- Publisher: Campus Verlag Gmbh (Aug. 2006)
- Language: German
- ISBN-10: 3593381125
- ISBN-13: 978-3593381121
- Product Dimensions: 16.2 x 2.9 x 23.6 cm
Lean Solutions: Wie Unternehmen und Kunden gemeinsam Probleme lösen (German) Hardcover – 1 Aug 2006
|New from||Used from|
Enter your mobile number or email address below and we'll send you a link to download the free Kindle App. Then you can start reading Kindle books on your smartphone, tablet, or computer - no Kindle device required.
To get the free app, enter your mobile phone number.
If you are a seller for this product, would you like to suggest updates through seller support?
Most Helpful Customer Reviews on Amazon.com (beta) (May include reviews from Early Reviewer Rewards Program)
The audio, which was James Womack himself, was a little slow paced and done in a monotone. It was tough to keep my attention while listening in the car - and it wasn't because of the content. I've listened to some great audiobooks done by professional readers who can bring material to life - and would have recommended that these guys do the same thing next time. Womack is arguably the genius behind US lean thinking, but he's not well suited to be a recording artist...
1. Provide the value actually desired by customers.
2. Identify the value stream for each product or service.
3. Get and keep each step of the value stream in proper alignment.
4. Enable the customer to "pull" rather than "push" maximum value from what you offer.
5. Once the value, value stream, flow, and pull are established, "start over from the beginning in an endless search for perfection, the happy situation of perfect value provided with zero waste."
In this context, I am reminded of Albert Einstein's emphasis on making everything as simple as possible...but no simpler. Lean initiatives should eliminate "fat" but not "muscle." Decision-makers in many organizations confuse rightsizing with downsizing.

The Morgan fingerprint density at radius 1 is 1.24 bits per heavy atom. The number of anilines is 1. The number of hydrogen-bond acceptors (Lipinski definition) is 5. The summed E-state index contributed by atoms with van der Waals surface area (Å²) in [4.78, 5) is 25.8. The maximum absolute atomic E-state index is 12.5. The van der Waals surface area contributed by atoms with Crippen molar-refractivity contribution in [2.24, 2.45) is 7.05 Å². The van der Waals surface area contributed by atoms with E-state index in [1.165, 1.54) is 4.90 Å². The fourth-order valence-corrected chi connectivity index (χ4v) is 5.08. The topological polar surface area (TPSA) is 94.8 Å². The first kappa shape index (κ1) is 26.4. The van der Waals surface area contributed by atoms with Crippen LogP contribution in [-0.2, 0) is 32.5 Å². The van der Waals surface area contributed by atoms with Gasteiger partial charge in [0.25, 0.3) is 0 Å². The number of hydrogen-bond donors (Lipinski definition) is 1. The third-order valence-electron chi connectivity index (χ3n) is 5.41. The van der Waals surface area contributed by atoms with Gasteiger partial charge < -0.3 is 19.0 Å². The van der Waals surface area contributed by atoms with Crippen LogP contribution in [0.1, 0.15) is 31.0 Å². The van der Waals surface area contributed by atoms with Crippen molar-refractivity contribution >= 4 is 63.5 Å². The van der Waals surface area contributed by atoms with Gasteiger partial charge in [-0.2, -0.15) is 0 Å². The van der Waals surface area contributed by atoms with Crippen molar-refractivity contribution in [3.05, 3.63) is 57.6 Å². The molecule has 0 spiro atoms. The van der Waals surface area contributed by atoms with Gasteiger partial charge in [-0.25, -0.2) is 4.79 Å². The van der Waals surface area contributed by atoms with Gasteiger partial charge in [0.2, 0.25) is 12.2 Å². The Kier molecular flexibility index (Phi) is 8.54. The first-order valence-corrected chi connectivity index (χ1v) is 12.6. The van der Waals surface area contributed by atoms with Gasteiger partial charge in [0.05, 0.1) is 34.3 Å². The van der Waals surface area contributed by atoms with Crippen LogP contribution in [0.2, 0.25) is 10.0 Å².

In Lean Solutions, Womack and Jones identify what they characterize as "the emerging challenges of consumption" despite the availability of better, cheaper products." And this seems very strange when we stop to consider that satisfying consumption - not just making brilliant products - is the whole point of lean production." In response to challenges such as complicated purchase decisions because "consumers are often drowning in a sea of choices," they explain how to combine truly lean provision with truly lean consumption. In process, Womack and Jones examine dozens of real-world examples of how various organizations have done so. When emerges is a new definition of value for today's consumer who insists that problems are solved completely, conveniently and without any waste of time. Moreover, today's consumer expects to receive exactly what she or he or wants, with value delivered where and when specified, with a substantial reduction of decisions which must be made to solve the given problem or fill the given need.
"Our objective is simple: We aim to teach managers to see all the steps a consumer must perform to research, obtain, install, integrate, maintain, repair, upgrade, and recycle the goods and services needed to solve their problem. We then challenge each step, asking why it is necessary at all and why it often can't be performed properly. Once worthless steps are eliminated, we can talk about flow and pull, heading toward perfection." Womack and Jones insist - and I wholly agree - that lean thinking must not only guide and inform continuous efforts to perfect production of a given product or service but to perfect, also, the provision and consumption of it. To the best of my knowledge, their book is the first to provide the core concepts, strategies, and tactics to accomplish that.
True, Womack and Jones suggest and explain a number of "lean solutions" to all manner of problems but it remains for those who read their book to apply the principles of lean thinking to their own specific circumstances. Obviously, bold action is required and there are perils to take into full account. Any decisions made are, at best, subject to constant refinement and, when necessary, revision and perhaps even replacement as new circumstances develop. Effectively combining and then coordinating consumption and provision streams is indeed a journey rather than a destination.
This book clearly shows the cost of a traditional push model has on the customers. Customers have to adapt themselves in order to access businesses products and/or services because businesses are focused on costs and not flexible enough to adapt to the customer's real needs.
The book makes a case as to why if a business wants to succeed it needs to change its business model to a pull model and develop the capabilities and capacity to adapt themselves to what the customer needs, based upon real customer demand. "
If you are expecting content such as how companies do VSM, and tactical challenges in doing VSMs you are reading the wrong book. But if you are interested in knowing what is a VSM, and high level overview of how VSMs are done, then this may be the book for you. ***DONT EXPECT TO BE IN A POSITION OF LEADING A LEAN INITIATIVE AFTER READING THIS BOOK***
Good book for getting introduced to lean concepts. Not much for those looking beyond concepts.